Wadah Khanar of Al Jazeera on Thursday says: “Speak truth to power,” which is an interesting posit from a journalist working for an organization funded largely by a royal family. Although it was hard to ignore his point that Al Jazeera is one of the few that ” had the courage to go reach out to the people” on whose heads the missiles landed in Iraq, as well as show those missiles being launched.
Today is a lot more international, Asia, Middle East and Africa. Arguments over whether censorship in China is really censorship. Whether the Middle East’s satellite channels are actually ” more fair, accurate and balanced than any American, and most European stations,” according to ubiquitous Arab media explainer and Lebanese newspaper editor Romi Khouri. “You get both sides … the speech live, the criticism and the reality on the ground.”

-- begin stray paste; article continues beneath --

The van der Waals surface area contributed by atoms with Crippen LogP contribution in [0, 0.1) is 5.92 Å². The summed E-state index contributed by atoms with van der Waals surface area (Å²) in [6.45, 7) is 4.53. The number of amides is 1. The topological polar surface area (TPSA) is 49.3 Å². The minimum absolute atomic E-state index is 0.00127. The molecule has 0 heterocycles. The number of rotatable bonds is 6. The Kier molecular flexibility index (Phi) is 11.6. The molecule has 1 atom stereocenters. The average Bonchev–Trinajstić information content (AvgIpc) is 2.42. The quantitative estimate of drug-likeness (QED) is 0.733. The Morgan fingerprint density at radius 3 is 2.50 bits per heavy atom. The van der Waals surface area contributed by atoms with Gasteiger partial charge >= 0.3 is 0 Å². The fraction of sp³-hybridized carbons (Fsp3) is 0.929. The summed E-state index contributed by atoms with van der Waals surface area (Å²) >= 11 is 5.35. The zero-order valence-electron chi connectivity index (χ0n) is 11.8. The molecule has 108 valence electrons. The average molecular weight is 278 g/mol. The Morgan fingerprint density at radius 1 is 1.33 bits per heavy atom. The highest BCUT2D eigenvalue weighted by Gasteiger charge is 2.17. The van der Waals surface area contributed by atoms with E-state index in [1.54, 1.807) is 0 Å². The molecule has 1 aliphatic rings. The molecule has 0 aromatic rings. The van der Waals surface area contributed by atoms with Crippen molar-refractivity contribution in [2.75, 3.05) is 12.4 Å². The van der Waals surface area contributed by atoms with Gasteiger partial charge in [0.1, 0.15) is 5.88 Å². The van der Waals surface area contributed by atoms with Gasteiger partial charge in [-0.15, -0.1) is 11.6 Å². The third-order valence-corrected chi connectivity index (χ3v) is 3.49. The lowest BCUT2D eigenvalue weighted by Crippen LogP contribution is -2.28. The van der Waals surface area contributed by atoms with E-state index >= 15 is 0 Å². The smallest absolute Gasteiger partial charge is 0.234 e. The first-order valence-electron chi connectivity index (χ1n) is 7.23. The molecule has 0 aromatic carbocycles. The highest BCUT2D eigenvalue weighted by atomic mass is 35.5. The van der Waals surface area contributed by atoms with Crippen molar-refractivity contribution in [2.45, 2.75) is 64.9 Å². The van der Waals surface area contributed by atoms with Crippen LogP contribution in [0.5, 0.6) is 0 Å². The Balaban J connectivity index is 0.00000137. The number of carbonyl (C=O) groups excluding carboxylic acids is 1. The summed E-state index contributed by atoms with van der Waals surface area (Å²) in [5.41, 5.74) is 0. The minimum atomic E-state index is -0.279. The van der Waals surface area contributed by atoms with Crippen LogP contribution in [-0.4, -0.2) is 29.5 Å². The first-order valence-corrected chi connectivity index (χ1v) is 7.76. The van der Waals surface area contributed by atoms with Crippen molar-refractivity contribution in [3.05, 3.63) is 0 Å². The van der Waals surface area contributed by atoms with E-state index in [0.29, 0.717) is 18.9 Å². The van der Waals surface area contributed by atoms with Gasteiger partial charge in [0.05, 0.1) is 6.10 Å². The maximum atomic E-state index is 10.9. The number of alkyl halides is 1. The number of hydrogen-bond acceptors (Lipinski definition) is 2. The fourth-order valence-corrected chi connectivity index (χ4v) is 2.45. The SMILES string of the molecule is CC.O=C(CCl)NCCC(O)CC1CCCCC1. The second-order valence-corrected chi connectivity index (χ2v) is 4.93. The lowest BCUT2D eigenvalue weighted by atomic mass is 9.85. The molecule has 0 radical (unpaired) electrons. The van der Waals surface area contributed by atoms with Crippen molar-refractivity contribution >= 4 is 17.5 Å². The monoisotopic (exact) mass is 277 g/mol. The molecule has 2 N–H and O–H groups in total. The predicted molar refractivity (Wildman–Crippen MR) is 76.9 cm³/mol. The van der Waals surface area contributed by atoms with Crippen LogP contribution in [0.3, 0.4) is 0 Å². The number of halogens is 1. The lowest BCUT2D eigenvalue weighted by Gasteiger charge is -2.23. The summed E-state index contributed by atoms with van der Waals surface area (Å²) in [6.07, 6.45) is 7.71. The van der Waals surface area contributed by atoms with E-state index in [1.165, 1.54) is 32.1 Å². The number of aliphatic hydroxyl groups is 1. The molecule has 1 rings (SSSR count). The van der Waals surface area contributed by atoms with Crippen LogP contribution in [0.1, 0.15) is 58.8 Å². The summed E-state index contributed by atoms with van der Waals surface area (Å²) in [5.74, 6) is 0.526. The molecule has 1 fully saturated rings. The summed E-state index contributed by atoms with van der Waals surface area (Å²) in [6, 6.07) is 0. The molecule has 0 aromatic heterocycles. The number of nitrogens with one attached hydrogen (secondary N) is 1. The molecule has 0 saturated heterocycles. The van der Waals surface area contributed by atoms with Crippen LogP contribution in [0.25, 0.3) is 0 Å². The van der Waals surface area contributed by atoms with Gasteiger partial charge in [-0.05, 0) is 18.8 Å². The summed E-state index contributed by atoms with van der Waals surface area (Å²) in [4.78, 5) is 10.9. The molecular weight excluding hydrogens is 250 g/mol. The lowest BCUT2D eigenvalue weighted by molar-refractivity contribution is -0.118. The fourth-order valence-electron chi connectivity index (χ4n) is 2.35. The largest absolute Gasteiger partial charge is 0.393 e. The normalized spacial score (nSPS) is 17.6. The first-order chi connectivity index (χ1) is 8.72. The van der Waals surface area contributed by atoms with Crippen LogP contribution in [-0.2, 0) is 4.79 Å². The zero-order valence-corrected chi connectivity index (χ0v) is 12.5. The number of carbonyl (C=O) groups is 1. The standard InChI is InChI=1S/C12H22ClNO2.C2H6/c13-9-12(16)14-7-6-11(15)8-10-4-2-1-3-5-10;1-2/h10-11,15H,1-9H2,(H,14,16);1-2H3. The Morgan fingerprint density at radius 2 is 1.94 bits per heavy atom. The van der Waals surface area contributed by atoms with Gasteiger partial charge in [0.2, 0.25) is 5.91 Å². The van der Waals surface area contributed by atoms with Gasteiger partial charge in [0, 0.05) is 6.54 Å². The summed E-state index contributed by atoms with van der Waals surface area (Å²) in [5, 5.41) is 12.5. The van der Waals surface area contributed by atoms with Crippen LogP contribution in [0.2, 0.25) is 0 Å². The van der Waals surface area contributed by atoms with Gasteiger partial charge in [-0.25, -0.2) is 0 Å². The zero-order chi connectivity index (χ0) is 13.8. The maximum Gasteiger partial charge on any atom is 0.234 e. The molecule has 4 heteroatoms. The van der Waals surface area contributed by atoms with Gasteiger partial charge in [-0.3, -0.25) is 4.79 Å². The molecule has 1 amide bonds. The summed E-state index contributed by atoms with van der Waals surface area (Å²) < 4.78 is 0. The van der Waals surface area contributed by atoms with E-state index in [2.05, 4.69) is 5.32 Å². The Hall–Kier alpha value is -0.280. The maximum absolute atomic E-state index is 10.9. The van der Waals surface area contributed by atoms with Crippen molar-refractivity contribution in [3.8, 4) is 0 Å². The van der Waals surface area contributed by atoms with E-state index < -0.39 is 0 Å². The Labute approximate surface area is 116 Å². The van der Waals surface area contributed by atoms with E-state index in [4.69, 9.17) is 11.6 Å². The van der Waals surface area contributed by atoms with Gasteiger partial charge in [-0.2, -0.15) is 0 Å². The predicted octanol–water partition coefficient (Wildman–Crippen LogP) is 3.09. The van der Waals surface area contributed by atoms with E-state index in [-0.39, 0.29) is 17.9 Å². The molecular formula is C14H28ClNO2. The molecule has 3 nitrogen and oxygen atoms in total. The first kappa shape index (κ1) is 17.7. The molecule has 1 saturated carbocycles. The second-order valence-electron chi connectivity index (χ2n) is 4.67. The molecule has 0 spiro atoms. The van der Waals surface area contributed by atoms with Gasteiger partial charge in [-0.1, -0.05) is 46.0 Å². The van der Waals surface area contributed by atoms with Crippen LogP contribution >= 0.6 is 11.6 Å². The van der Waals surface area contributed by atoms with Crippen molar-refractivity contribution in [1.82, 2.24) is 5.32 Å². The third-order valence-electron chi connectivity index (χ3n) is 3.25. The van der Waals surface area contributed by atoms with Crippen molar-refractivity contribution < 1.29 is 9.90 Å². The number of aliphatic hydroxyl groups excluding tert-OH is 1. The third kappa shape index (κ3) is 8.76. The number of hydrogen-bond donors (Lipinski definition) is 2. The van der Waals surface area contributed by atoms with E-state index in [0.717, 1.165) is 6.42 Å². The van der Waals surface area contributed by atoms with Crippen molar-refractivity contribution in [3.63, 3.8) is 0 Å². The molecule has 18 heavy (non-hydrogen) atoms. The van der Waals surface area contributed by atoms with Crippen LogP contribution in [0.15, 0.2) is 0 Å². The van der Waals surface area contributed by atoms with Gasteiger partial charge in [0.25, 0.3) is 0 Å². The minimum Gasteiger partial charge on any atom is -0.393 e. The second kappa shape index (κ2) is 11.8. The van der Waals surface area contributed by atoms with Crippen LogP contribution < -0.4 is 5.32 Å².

Columbia U. professor Jeffrey Sachs (above), who appeared via Web cam from New York, talking about how the new social networking (and other) technologies can cost efficiently help ameliorate third world disease and strife.
More talk about how cellphones with digital technology can enable people in Africa and South Asia. Echoed comments from U.N. official Nitin Desai from Thursday.
An Israeli blogger who talked about lots of blogs in Saudi Arabia, Syria and Lebanon, cross-linked across borders. Said the Arabs and Israelis started to understand each other because of the “conversation.” “This is the conversation going on on the ground and I hope it’s going to be picked up by the mainstream media she said.” The head of CairoLive.com says aggregation sites in the Mideast are getting popular, because more and more people want multiple points of view on various issues, and adds that investors should pay attention.